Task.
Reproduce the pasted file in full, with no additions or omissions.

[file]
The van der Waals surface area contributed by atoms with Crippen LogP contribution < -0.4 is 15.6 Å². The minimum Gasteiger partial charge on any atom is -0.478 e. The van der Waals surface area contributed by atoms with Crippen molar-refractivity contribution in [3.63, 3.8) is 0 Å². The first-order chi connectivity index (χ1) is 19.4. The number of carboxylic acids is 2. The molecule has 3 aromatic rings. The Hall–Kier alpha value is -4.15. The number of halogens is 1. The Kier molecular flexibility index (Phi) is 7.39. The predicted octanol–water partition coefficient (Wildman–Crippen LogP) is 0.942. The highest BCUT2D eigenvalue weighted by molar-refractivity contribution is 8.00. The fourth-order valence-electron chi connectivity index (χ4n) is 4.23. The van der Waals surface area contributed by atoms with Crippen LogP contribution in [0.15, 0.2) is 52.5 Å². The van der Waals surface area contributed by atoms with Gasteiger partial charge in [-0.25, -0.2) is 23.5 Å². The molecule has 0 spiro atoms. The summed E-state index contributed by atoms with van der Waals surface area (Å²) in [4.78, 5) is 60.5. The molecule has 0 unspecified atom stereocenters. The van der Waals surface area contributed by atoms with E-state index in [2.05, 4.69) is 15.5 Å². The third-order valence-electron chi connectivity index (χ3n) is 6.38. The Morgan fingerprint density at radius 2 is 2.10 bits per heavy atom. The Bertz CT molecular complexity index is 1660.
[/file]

The van der Waals surface area contributed by atoms with Crippen LogP contribution < -0.4 is 15.6 Å². The minimum Gasteiger partial charge on any atom is -0.478 e. The van der Waals surface area contributed by atoms with Crippen molar-refractivity contribution in [3.63, 3.8) is 0 Å². The first-order chi connectivity index (χ1) is 19.4. The number of carboxylic acids is 2. The molecule has 3 aromatic rings. The Hall–Kier alpha value is -4.15. The number of halogens is 1. The Kier molecular flexibility index (Phi) is 7.39. The predicted octanol–water partition coefficient (Wildman–Crippen LogP) is 0.942. The highest BCUT2D eigenvalue weighted by molar-refractivity contribution is 8.00. The fourth-order valence-electron chi connectivity index (χ4n) is 4.23. The van der Waals surface area contributed by atoms with Crippen LogP contribution in [0.15, 0.2) is 52.5 Å². The van der Waals surface area contributed by atoms with Gasteiger partial charge in [-0.25, -0.2) is 23.5 Å². The molecule has 0 spiro atoms. The summed E-state index contributed by atoms with van der Waals surface area (Å²) in [4.78, 5) is 60.5. The molecule has 0 unspecified atom stereocenters. The van der Waals surface area contributed by atoms with E-state index in [2.05, 4.69) is 15.5 Å². The third-order valence-electron chi connectivity index (χ3n) is 6.38. The Morgan fingerprint density at radius 2 is 2.10 bits per heavy atom. The Bertz CT molecular complexity index is 1660.